The South African government brought hope to grain farmers who are struggling to find alternative markets to dispose of surplus maize following a bumper crop that drove prices down.
Agriculture, Forestry and Fisheries Minister Tina Joemat-Pettersson said South Africa is talking to China about a much-needed alternative market.
The SA government is also hoping to attract new investment in agro-processing plants, she said.
South Africa is the continent’s largest producer of maize and produced a surplus of about 4-million tons for the 2009/10 season.
However, strict competition rules mean farmers are not allowed to pool the surplus in order to sell it internationally to the highest bidder.
“We’ve had our first round of negotiations with the minister of agriculture as well as the minister of imports in China,” Ms Joemat- Pettersson said Monday, ahead of her departure to China.
She said that although China does not import maize as a necessity, “they import value- added products which would be cattle feed and poultry feed, so the discussions we are having would be to use some of the maize for value-addition, which would then mean that we set up systems for agro-processing for the surplus maize that we do have”.
Argentina, Brazil and China between them account for more than 60% of total maize output in the developing world, with China alone accounting for 45%.
Farmers out of business
Grain SA, the body that represents most of SA’s maize, wheat and soya producers, last week estimated that up to 10,800 small farmers face bankruptcy due to a record maize harvest of 13-million tons, which had a deleterious effect on prices.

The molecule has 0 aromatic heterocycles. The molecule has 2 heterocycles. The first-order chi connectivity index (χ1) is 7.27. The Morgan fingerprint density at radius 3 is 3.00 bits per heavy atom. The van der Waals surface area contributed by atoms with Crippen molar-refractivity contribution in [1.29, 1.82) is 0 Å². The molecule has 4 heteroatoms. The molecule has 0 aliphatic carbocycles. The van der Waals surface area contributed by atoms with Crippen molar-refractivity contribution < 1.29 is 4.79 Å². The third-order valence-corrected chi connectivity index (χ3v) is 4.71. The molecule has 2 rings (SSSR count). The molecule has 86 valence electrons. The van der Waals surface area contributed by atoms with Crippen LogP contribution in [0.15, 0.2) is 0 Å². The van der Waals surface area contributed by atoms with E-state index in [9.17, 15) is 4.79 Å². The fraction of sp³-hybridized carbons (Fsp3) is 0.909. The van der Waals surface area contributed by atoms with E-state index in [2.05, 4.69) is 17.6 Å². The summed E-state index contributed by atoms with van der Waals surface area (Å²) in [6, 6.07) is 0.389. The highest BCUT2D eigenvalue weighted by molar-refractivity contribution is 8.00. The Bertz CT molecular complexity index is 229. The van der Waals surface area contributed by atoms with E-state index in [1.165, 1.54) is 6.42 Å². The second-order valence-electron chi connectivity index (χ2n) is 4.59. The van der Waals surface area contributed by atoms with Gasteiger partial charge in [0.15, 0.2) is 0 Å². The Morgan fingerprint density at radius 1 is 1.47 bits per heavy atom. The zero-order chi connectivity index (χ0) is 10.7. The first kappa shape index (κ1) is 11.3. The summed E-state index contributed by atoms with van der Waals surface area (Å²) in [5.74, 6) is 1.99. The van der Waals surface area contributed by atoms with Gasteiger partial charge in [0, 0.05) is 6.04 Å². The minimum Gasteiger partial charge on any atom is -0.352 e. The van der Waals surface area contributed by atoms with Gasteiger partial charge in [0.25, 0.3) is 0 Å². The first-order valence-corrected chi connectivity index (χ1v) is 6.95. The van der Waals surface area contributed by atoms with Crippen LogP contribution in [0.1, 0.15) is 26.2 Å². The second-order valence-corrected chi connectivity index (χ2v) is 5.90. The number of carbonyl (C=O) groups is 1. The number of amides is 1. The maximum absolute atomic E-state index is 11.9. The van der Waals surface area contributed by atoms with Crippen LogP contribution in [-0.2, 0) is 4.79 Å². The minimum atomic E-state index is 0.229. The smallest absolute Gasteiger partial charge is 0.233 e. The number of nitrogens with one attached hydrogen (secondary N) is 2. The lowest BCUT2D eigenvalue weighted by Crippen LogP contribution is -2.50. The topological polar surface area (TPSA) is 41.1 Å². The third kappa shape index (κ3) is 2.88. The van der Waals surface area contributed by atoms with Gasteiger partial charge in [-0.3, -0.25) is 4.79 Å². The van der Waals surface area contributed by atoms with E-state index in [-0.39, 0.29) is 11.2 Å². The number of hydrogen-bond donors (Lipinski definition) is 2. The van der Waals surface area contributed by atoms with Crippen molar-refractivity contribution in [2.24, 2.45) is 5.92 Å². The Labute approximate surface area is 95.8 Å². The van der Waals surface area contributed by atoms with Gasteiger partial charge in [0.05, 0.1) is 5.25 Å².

It warned that almost 30% of commercial farmers could be out of business by next season.
Last month, Grain SA chairman Neels Ferreira called for the interventions of the departments of trade and industry as well as agriculture, forestry and fisheries, saying the farmers want an urgent solution, given the danger of their produce being wasted because they cannot dispose of all of it in the local market.
He said the government also needs to reopen the debate on the ban on using maize for biofuel, imposed in 2008 when world maize stocks were dwindling and there was fear of compromising food security.
Allowing maize to be sold for biofuel use would contribute to SA’s production of oil and also help the country reach its objectives for renewable energy, he said.
Grain SA estimated that the renewable energy, or biofuel, option would add 9% to the volume of oil produced in SA, create an extra 39% of protein feed for animal use, and add to the production of commercial carbon dioxide and create thousands of jobs.